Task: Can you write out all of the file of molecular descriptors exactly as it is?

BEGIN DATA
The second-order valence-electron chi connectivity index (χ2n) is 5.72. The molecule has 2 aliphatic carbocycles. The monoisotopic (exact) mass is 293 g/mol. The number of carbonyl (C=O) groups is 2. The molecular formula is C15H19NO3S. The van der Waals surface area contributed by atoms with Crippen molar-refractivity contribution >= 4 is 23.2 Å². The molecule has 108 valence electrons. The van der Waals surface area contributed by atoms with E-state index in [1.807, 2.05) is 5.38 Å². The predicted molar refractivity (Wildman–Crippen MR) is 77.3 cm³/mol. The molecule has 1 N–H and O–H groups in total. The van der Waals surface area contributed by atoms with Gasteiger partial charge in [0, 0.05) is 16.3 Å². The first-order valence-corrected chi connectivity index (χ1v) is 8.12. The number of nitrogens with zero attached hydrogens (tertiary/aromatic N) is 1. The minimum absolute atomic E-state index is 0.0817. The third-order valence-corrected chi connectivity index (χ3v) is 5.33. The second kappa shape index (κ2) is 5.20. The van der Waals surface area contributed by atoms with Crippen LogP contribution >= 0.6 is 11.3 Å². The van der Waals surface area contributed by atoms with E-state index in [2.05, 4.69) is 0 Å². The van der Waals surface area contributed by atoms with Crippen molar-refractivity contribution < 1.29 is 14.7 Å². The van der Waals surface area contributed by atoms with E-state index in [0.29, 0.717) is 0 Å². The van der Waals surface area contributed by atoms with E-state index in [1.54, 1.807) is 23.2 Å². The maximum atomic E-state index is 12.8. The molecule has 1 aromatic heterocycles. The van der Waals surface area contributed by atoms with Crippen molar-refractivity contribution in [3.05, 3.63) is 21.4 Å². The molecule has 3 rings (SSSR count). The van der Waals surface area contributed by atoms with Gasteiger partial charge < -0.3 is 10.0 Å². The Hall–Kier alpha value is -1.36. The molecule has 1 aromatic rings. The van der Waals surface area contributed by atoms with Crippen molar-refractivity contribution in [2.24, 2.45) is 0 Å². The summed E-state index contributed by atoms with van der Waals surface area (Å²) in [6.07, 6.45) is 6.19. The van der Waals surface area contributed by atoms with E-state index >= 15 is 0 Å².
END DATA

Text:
The second-order valence-electron chi connectivity index (χ2n) is 5.72. The molecule has 2 aliphatic carbocycles. The monoisotopic (exact) mass is 293 g/mol. The number of carbonyl (C=O) groups is 2. The molecular formula is C15H19NO3S. The van der Waals surface area contributed by atoms with Crippen molar-refractivity contribution >= 4 is 23.2 Å². The molecule has 108 valence electrons. The van der Waals surface area contributed by atoms with E-state index in [1.807, 2.05) is 5.38 Å². The predicted molar refractivity (Wildman–Crippen MR) is 77.3 cm³/mol. The molecule has 1 N–H and O–H groups in total. The van der Waals surface area contributed by atoms with Gasteiger partial charge in [0, 0.05) is 16.3 Å². The first-order valence-corrected chi connectivity index (χ1v) is 8.12. The number of nitrogens with zero attached hydrogens (tertiary/aromatic N) is 1. The minimum absolute atomic E-state index is 0.0817. The third-order valence-corrected chi connectivity index (χ3v) is 5.33. The second kappa shape index (κ2) is 5.20. The van der Waals surface area contributed by atoms with Crippen LogP contribution >= 0.6 is 11.3 Å². The van der Waals surface area contributed by atoms with E-state index in [2.05, 4.69) is 0 Å². The van der Waals surface area contributed by atoms with Crippen molar-refractivity contribution < 1.29 is 14.7 Å². The van der Waals surface area contributed by atoms with E-state index in [0.29, 0.717) is 0 Å². The van der Waals surface area contributed by atoms with E-state index in [1.54, 1.807) is 23.2 Å². The maximum atomic E-state index is 12.8. The molecule has 1 aromatic heterocycles. The van der Waals surface area contributed by atoms with Crippen molar-refractivity contribution in [3.05, 3.63) is 21.4 Å². The molecule has 3 rings (SSSR count). The van der Waals surface area contributed by atoms with Gasteiger partial charge < -0.3 is 10.0 Å². The Hall–Kier alpha value is -1.36. The molecule has 1 aromatic rings. The van der Waals surface area contributed by atoms with Crippen molar-refractivity contribution in [2.24, 2.45) is 0 Å². The summed E-state index contributed by atoms with van der Waals surface area (Å²) in [6.07, 6.45) is 6.19. The van der Waals surface area contributed by atoms with E-state index >= 15 is 0 Å².